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Clinical Trials Do Not Show Complete Picture In Risk Of Hemorrhage From Warfarin

Rates of for older patients on warfarin therapy are much higher than rates reported in clinical trials, found a study published in CMAJ ().

“The rate of hemorrhage in our study is considerably higher than those reported in randomized controlled trials of warfarin therapy, which have ranged between 1% and 3% per person-year,” writes lead author , Institute for Clinical Evaluative Sciences (ICES), Toronto, with coauthors.

Warfarin, a commonly used blood thinner, is used to treat patients with atrial fibrillation to help prevent stroke and .

The study looked at 125,195 patients in Ontario aged 66 years or older with atrial fibrillation who started warfarin between Apr. 1, 1997 and Mar. 31, 2008. The overall risk of hemorrhage over the 13-year study period was 3.8% per person-year but was 11.8% in the first 30 days of therapy. For people older than 75 years, the overall risk was 4.6% compared with 2.9% for younger people.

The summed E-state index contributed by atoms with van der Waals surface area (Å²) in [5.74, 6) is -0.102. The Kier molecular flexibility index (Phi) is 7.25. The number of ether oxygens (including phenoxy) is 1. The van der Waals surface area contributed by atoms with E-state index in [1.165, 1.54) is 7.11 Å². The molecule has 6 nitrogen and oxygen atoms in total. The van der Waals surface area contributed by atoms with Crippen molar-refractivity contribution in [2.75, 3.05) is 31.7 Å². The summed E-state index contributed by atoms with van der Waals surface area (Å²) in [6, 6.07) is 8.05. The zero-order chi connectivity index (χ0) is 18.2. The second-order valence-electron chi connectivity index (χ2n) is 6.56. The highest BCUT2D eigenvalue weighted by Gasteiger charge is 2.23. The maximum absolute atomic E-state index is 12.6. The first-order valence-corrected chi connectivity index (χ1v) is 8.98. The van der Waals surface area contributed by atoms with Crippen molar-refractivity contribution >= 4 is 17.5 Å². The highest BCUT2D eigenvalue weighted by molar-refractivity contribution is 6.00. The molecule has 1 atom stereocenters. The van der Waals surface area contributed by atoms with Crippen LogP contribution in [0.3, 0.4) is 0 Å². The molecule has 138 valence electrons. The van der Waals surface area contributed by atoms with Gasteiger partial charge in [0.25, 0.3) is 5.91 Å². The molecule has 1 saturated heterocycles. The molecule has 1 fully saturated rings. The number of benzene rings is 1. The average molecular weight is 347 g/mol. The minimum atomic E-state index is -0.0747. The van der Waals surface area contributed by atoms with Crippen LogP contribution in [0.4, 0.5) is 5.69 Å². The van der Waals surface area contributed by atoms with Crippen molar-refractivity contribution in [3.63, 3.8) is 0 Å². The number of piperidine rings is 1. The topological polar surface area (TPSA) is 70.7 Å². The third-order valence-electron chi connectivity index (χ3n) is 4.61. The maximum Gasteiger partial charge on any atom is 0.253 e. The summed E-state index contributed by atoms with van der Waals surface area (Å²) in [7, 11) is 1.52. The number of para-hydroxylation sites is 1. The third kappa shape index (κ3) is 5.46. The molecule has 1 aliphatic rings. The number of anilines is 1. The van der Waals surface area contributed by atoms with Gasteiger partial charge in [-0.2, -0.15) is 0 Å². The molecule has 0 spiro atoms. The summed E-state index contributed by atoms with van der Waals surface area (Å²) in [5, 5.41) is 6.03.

Hemorrhage was defined as major bleeding requiring a visit to the emergency department or admission to . Most admissions to involved gastrointestinal (6785, or 63%). Almost 1 in 5 people (1963, or 18%) admitted to for hemorrhages died in care or within a week after discharge.

“There are currently no large studies offering real-world, population-based estimates of hemorrhage rates among patients taking warfarin, which are needed for future comparisons with new anticoagulant agents once they are widely used in routine clinical practice,” the authors write.


Canadian Medical Association Journal